What is arthritis?
Arthritis is inflammation of a joint. According to the Centers for Disease Control, nearly 50 million people in the U.S. have some form of arthritis or chronic joint symptoms. Arthritis is usually chronic, which means that it rarely changes, or it progresses slowly. Specific causes for most forms of arthritis are not yet known.
The most common types of arthritis include:
Osteoarthritis is the most common type of arthritis, primarily affects weight-bearing joints such as the knee, hip and spine. It occurs in most people as they age, but may also occur in young people as a result of injury or overuse. In osteoarthritis, the cartilage covering the ends of bones gradually wears away. The joint inflammation causes pain and swelling and continued use of the joint produces pain.
Rheumatoid arthritis is a long-lasting, inflammatory disease that primarily affects the hands and feet, although all joints may be involved. In rheumatoid arthritis, the joint lining swells, invading surrounding tissues and producing chemical substances that attack and destroy the joint surface. Swelling, pain and stiffness are usually present even when the joint is not used. Rheumatoid arthritis can affect people of all ages. However, more than 70 percent of people with this disease are over 30 years of age.
Fibromyalgia is chronic, widespread pain in the muscles and soft tissues surrounding the joints throughout the body.
What are the symptoms?
- Pain and stiffness in the joints
- Swelling in one or more joints
- Continuing or recurring pain or tenderness in a joint
- Difficulty using or moving a joint in a normal manner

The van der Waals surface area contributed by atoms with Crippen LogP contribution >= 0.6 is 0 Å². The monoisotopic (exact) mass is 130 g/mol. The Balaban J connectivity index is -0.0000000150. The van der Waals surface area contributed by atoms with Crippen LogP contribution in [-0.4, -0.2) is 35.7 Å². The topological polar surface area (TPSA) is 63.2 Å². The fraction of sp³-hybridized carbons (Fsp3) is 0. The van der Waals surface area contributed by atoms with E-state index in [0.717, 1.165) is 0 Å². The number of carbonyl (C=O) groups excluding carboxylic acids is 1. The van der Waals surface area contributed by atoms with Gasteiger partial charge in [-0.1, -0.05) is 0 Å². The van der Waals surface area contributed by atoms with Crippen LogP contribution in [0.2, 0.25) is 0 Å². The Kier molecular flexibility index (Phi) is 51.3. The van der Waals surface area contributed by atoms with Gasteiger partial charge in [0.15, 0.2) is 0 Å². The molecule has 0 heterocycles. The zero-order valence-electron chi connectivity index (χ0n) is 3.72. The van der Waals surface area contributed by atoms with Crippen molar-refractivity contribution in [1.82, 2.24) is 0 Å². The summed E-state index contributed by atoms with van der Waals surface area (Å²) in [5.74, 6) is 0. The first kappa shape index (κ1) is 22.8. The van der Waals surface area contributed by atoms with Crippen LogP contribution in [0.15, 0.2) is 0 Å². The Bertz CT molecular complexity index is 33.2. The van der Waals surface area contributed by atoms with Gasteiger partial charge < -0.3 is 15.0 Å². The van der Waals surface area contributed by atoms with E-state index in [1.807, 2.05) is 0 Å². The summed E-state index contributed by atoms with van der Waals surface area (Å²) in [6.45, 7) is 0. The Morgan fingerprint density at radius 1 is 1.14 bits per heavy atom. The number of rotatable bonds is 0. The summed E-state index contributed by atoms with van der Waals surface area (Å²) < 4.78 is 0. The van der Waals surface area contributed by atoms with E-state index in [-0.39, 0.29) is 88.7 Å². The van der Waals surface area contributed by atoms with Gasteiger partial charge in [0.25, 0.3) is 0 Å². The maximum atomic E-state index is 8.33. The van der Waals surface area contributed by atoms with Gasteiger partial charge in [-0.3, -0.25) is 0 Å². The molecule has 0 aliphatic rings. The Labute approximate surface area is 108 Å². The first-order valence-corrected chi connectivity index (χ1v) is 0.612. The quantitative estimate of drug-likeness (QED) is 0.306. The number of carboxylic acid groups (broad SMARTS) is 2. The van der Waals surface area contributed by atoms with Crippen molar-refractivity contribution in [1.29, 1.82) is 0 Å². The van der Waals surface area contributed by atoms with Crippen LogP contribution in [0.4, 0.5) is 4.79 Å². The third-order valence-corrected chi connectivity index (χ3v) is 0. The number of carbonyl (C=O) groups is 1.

- Warmth and redness in a joint
What treatment options are available?
Many over-the-counter medications such as aspirin, ibuprofen and acetaminophen may be used to effectively control pain and inflammation in arthritis. Prescription medications are available if over-the-counter medications are not effective. The physician chooses a medication by taking into account the type of arthritis, its severity and the patient's general physical health. Patients with ulcers, asthma, kidney or liver disease may not be able to safely take anti-inflammatory medications. Injections of liquid cortisone directly into the joint may temporarily help to relieve pain and swelling.
Depending on the type and severity of the arthritis, a rehabilitation program is designed to meet the needs of the individual patient, and is focused on relieving pain and increasing motion in the affected joint(s). The goal of arthritis rehabilitation is to help the patient return to the highest level of function and independence possible while improving the overall quality of life -- physically, emotionally and socially. In order to help reach these goals, arthritis rehabilitation programs may include: exercises to control joint pain and swelling and to improve mobility, heat and cold therapy, massage and nutritional counseling to improve weight control and the use of assistive devices such as canes, walkers or splints.
In general, an orthopaedist will perform surgery for arthritis when other methods of non-surgical treatment have failed to give relief. In people with severe cases of arthritis, orthopaedic surgery can often provide dramatic relief and restore lost joint function. A total joint replacement, for example, can usually enable a person with severe arthritis in the hip or knee to walk without pain or stiffness.
Baptist Health’s Joint Replacement Team is dedicated exclusively to the surgical care and rehabilitation of patients requiring joint replacement surgery. Before surgery, patients are informed about what to expect. After surgery, patients recover under the watchful eye of physicians, nurses and physical and occupational therapy staff that will help manage pain and begin the process of helping regain mobility and strength in the affected joint.